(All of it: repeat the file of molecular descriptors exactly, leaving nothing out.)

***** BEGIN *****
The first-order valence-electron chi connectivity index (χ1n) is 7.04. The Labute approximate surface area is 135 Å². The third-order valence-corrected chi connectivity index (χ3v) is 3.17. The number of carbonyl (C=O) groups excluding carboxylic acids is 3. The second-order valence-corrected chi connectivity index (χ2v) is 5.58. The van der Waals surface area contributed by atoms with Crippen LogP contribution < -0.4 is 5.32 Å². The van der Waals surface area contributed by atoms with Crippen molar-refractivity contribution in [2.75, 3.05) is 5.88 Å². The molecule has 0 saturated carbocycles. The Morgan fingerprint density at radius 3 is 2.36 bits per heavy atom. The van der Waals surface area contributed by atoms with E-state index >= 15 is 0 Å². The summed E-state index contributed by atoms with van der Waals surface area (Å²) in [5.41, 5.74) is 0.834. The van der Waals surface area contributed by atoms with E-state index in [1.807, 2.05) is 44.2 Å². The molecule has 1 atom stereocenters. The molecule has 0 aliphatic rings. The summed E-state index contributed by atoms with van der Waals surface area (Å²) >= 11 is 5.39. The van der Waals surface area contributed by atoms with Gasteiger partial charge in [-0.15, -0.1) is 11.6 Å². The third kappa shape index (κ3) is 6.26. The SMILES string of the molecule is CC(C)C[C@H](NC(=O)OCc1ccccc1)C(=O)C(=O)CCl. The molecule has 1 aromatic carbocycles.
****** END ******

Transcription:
The first-order valence-electron chi connectivity index (χ1n) is 7.04. The Labute approximate surface area is 135 Å². The third-order valence-corrected chi connectivity index (χ3v) is 3.17. The number of carbonyl (C=O) groups excluding carboxylic acids is 3. The second-order valence-corrected chi connectivity index (χ2v) is 5.58. The van der Waals surface area contributed by atoms with Crippen LogP contribution < -0.4 is 5.32 Å². The van der Waals surface area contributed by atoms with Crippen molar-refractivity contribution in [2.75, 3.05) is 5.88 Å². The molecule has 0 saturated carbocycles. The Morgan fingerprint density at radius 3 is 2.36 bits per heavy atom. The van der Waals surface area contributed by atoms with E-state index >= 15 is 0 Å². The summed E-state index contributed by atoms with van der Waals surface area (Å²) in [5.41, 5.74) is 0.834. The van der Waals surface area contributed by atoms with E-state index in [1.807, 2.05) is 44.2 Å². The molecule has 1 atom stereocenters. The molecule has 0 aliphatic rings. The summed E-state index contributed by atoms with van der Waals surface area (Å²) >= 11 is 5.39. The van der Waals surface area contributed by atoms with Gasteiger partial charge in [-0.15, -0.1) is 11.6 Å². The third kappa shape index (κ3) is 6.26. The SMILES string of the molecule is CC(C)C[C@H](NC(=O)OCc1ccccc1)C(=O)C(=O)CCl. The molecule has 1 aromatic carbocycles.